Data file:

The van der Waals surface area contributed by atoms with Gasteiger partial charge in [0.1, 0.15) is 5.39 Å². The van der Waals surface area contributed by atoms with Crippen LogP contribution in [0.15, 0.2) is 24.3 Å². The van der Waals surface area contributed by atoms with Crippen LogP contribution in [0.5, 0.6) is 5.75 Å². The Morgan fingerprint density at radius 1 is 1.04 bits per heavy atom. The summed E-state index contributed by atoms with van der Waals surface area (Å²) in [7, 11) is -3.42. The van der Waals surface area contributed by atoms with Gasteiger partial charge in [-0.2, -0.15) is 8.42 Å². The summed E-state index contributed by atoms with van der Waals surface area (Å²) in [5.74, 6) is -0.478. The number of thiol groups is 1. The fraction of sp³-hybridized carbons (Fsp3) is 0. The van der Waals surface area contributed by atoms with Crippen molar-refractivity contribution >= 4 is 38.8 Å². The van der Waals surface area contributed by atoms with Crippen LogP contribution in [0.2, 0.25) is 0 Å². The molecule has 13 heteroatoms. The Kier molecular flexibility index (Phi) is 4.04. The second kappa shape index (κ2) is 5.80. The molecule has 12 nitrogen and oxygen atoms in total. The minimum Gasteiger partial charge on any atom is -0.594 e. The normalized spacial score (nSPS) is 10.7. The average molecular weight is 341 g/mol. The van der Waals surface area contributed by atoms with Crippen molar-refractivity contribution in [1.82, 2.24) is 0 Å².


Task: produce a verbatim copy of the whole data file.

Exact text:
The van der Waals surface area contributed by atoms with Gasteiger partial charge in [0.1, 0.15) is 5.39 Å². The van der Waals surface area contributed by atoms with Crippen LogP contribution in [0.15, 0.2) is 24.3 Å². The van der Waals surface area contributed by atoms with Crippen LogP contribution in [0.5, 0.6) is 5.75 Å². The Morgan fingerprint density at radius 1 is 1.04 bits per heavy atom. The summed E-state index contributed by atoms with van der Waals surface area (Å²) in [7, 11) is -3.42. The van der Waals surface area contributed by atoms with Gasteiger partial charge in [-0.2, -0.15) is 8.42 Å². The summed E-state index contributed by atoms with van der Waals surface area (Å²) in [5.74, 6) is -0.478. The number of thiol groups is 1. The fraction of sp³-hybridized carbons (Fsp3) is 0. The van der Waals surface area contributed by atoms with Crippen molar-refractivity contribution >= 4 is 38.8 Å². The van der Waals surface area contributed by atoms with Crippen LogP contribution in [0.2, 0.25) is 0 Å². The molecule has 13 heteroatoms. The Kier molecular flexibility index (Phi) is 4.04. The second kappa shape index (κ2) is 5.80. The molecule has 12 nitrogen and oxygen atoms in total. The minimum Gasteiger partial charge on any atom is -0.594 e. The normalized spacial score (nSPS) is 10.7. The average molecular weight is 341 g/mol. The van der Waals surface area contributed by atoms with Crippen molar-refractivity contribution in [1.82, 2.24) is 0 Å².